People can be charged with burglary if they unlawfully enter any premises with the intent to commit a crime therein. Alleged victims do not have to be present in order for a person to be charged with this criminal offense.
All burglary crimes are felony offenses in Florida. Any person facing these charges needs to understand that a prosecutor’s supposed proof of an alleged offender’s criminal intent in these cases often relies on circumstantial evidence, and a skilled defense attorney may be able to introduce other factors that create a reasonable doubt for juries.
Were you recently arrested for the alleged commission of a burglary offense in Florida? It will be in your best interest to immediately contact Terrezza Law for help determining the most efficient ways to get the charges reduced or dismissed.
John Terrezza is criminal defense attorney in Pensacola who handles cases in Escambia County, Okaloosa County, Walton County, and Santa Rosa County. He will provide an honest and thorough evaluation of your case when you call (850) 764-5291 to schedule a free, confidential consultation.
Florida Statute § 810.02 defines burglary as either:
The types of premises that burglaries may occur on have different meanings. Under Florida Statute § 810.011, the three possible venues include:
Burglary is a third-degree felony punishable by up to five years in prison and/or a fine up to $5,000 if an alleged offender does not make an assault or battery, is not and does not become armed with a dangerous weapon or explosive, and enters or remains in:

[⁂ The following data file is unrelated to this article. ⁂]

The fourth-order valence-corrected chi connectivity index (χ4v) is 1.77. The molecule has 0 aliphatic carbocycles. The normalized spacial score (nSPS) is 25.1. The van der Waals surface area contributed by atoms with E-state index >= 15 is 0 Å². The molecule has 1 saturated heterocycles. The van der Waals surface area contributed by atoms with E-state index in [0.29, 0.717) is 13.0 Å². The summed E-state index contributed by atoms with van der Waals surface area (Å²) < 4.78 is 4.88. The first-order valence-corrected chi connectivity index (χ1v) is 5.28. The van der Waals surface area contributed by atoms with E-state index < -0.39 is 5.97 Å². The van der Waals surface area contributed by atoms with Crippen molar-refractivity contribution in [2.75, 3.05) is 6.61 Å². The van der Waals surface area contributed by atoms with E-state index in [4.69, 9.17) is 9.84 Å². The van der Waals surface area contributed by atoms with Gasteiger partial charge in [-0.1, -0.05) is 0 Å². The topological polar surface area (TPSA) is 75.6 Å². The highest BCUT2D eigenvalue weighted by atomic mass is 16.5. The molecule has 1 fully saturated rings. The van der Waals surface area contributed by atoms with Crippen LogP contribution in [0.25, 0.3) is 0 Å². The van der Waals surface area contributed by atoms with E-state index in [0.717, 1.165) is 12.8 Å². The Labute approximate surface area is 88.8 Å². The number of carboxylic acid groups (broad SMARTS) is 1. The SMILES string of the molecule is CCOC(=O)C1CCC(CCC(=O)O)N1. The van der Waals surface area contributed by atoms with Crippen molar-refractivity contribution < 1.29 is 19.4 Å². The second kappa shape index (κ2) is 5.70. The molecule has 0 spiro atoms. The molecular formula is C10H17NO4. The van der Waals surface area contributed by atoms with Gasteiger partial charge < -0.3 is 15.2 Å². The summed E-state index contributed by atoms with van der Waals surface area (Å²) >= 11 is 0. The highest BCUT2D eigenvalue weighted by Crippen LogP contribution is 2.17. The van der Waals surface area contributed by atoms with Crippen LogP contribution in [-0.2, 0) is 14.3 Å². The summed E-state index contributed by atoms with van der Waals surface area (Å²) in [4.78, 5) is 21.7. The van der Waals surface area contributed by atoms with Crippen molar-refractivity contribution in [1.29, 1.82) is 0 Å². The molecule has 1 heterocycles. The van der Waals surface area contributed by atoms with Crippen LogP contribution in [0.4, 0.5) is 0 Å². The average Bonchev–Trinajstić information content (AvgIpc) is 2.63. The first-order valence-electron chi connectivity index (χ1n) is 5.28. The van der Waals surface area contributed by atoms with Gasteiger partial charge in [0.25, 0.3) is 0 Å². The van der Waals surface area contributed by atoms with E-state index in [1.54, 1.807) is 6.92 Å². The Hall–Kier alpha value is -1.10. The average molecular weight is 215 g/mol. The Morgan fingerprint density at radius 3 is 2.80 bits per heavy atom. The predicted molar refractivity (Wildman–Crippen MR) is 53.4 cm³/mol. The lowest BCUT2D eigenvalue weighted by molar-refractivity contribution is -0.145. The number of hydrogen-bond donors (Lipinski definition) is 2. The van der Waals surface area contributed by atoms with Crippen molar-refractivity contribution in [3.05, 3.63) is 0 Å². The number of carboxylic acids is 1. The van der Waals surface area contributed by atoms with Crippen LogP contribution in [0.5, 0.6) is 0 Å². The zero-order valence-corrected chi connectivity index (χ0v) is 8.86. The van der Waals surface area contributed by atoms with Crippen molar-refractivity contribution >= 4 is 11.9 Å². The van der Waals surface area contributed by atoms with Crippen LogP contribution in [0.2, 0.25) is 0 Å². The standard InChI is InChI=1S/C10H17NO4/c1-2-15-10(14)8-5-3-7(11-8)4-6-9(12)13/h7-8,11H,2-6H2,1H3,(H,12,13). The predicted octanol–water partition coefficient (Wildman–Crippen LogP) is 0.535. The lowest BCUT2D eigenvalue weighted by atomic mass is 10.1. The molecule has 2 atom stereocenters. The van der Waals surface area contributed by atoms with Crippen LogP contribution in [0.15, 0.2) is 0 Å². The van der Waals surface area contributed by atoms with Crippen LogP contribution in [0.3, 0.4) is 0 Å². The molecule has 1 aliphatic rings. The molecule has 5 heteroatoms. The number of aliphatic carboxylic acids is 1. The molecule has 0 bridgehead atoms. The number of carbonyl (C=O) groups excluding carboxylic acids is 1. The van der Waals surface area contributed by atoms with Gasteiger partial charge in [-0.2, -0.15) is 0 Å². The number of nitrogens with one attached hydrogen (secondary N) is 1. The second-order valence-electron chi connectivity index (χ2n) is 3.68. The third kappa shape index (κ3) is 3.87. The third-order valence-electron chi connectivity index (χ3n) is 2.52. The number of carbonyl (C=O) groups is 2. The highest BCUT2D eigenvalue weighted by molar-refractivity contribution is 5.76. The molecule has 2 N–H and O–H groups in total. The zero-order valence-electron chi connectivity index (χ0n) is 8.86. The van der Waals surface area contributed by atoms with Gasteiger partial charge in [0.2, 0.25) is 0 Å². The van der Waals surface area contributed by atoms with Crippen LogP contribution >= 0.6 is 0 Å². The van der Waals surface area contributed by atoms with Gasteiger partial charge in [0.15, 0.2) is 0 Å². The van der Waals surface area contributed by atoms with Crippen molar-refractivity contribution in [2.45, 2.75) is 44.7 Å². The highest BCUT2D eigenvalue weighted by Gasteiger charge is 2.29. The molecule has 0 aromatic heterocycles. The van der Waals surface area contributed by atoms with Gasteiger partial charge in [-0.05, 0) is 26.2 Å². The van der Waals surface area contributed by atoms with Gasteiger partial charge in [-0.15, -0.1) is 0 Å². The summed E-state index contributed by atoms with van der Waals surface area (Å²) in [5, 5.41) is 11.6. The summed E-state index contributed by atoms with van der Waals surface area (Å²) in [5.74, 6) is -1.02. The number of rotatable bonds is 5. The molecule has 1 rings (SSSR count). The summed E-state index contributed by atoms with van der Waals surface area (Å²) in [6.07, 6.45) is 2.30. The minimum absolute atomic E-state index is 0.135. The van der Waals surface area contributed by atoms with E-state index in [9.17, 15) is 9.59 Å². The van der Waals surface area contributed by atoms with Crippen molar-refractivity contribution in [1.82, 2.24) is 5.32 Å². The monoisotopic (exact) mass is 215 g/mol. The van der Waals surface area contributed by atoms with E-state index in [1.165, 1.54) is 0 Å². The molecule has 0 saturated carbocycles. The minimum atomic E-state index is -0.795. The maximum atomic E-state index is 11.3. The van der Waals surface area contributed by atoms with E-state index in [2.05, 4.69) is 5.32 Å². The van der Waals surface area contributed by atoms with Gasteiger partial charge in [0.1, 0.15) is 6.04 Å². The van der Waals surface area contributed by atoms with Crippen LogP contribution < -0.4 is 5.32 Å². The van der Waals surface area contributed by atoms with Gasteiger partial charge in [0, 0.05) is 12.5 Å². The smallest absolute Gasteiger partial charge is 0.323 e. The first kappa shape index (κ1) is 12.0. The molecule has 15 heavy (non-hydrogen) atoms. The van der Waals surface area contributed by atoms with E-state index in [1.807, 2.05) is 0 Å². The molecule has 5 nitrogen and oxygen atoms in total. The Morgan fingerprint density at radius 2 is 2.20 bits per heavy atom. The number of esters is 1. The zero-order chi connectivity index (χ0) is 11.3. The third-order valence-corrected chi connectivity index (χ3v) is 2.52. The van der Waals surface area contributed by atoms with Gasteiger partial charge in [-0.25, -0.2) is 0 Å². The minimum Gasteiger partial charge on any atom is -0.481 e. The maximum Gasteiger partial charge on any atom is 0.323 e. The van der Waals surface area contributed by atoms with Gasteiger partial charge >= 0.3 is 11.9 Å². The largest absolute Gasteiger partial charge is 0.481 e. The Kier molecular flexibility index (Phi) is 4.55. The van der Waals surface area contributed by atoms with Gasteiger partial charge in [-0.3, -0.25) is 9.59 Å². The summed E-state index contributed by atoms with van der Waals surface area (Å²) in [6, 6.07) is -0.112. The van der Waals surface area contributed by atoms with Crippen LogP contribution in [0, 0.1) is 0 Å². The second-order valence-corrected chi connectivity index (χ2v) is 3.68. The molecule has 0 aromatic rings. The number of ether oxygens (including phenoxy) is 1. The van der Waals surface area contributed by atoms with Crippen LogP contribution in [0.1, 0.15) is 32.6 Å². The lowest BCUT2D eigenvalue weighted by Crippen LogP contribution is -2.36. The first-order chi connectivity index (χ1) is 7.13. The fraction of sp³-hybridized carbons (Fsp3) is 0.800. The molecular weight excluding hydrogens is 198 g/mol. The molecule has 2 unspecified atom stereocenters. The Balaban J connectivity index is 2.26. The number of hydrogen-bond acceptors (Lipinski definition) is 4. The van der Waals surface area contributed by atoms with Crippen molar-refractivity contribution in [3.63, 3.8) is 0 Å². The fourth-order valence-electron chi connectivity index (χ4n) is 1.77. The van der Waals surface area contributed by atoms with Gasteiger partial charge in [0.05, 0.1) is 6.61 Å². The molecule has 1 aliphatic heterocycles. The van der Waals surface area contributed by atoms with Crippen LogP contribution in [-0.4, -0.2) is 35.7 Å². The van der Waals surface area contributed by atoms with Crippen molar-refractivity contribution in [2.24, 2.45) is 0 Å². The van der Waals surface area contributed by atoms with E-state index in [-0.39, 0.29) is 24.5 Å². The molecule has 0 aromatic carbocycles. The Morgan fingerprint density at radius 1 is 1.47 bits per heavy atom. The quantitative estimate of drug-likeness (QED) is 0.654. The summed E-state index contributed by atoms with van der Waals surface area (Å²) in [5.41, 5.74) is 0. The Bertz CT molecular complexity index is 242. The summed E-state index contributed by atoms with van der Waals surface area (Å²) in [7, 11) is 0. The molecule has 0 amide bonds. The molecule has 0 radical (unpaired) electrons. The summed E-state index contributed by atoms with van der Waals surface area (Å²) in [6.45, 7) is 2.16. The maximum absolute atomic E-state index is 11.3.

A burglary offense is a second-degree felony punishable by up to 15 years in prison and/or a fine up to $10,000 if an alleged offender does not make an assault or battery, is not and does not become armed with a dangerous weapon or explosive, and enters or remains in:
Burglary is classified as a first-degree felony punishable by up to 30 years in prison and/or a fine up to $10,000 if, in the course of committing the offense, an alleged offender either:
It is important to note that burglary offenses can be upgraded one level (third-degree felonies become second-degree felonies and second-degree felonies become first-degree felonies) if alleged offenders commit these crimes within counties that are subject to a state of emergency declared by the Governor and the perpetration of a burglary is facilitated by conditions arising from the emergency.
Auto Burglary Prevention | Pensacola Police Department — The 2015 Semi-Annual Uniform Crime Report released by the Florida Department of Law Enforcement showed that there are more than 1,000 burglaries a year in Escambia County. On this website, you can find tips from the Pensacola Police Department about ways to reduce your chances of becoming the victim of auto burglary.
Pensacola Police Department
711 North Hayne Street
Pensacola, FL 32501
Florida Statute § 810.02 — View the full text of Florida’s burglary statute. You can learn more about the legal definitions of a forcible felony, emergency vehicle, and controlled substance offense. The statute also clarifies reclassification of offenses allegedly committed during a state of emergency.
A conviction for any kind of burglary crime in Florida is a felony offense that can have a lifetime of devastating consequences for an alleged offender. If you have been arrested for any kind of violent crime in Florida, you contact Terrezza Law as soon as possible.
Pensacola criminal defense attorney John Terrezza represents clients accused of theft offenses in such communities as Navarre, Pensacola Beach, Gulf Breeze, and Milton. Call (850) 764-5291 or submit an online contact form to receive a free initial consultation that will let our lawyer review your case and discuss all of your legal options.